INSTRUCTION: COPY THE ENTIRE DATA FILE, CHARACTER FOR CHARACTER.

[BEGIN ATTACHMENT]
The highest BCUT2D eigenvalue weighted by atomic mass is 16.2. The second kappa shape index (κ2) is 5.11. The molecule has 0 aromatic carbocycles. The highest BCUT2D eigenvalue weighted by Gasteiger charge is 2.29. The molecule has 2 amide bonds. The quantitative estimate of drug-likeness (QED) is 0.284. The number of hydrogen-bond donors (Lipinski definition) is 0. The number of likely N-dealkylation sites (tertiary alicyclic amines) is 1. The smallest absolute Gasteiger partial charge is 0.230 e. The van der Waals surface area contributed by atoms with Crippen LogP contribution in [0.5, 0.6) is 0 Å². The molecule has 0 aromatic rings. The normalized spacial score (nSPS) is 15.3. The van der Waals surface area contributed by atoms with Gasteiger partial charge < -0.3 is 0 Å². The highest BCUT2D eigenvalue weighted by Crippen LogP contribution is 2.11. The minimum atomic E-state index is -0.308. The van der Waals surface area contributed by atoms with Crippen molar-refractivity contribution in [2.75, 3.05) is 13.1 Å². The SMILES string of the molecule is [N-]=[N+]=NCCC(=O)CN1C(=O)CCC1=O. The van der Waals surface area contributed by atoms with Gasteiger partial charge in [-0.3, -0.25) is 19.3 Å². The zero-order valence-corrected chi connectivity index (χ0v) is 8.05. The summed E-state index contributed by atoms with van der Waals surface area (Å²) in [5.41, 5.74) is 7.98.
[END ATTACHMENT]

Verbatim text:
The highest BCUT2D eigenvalue weighted by atomic mass is 16.2. The second kappa shape index (κ2) is 5.11. The molecule has 0 aromatic carbocycles. The highest BCUT2D eigenvalue weighted by Gasteiger charge is 2.29. The molecule has 2 amide bonds. The quantitative estimate of drug-likeness (QED) is 0.284. The number of hydrogen-bond donors (Lipinski definition) is 0. The number of likely N-dealkylation sites (tertiary alicyclic amines) is 1. The smallest absolute Gasteiger partial charge is 0.230 e. The van der Waals surface area contributed by atoms with Crippen LogP contribution in [0.5, 0.6) is 0 Å². The molecule has 0 aromatic rings. The normalized spacial score (nSPS) is 15.3. The van der Waals surface area contributed by atoms with Gasteiger partial charge < -0.3 is 0 Å². The highest BCUT2D eigenvalue weighted by Crippen LogP contribution is 2.11. The minimum atomic E-state index is -0.308. The van der Waals surface area contributed by atoms with Crippen molar-refractivity contribution in [2.75, 3.05) is 13.1 Å². The SMILES string of the molecule is [N-]=[N+]=NCCC(=O)CN1C(=O)CCC1=O. The van der Waals surface area contributed by atoms with Gasteiger partial charge in [-0.3, -0.25) is 19.3 Å². The zero-order valence-corrected chi connectivity index (χ0v) is 8.05. The summed E-state index contributed by atoms with van der Waals surface area (Å²) in [5.41, 5.74) is 7.98.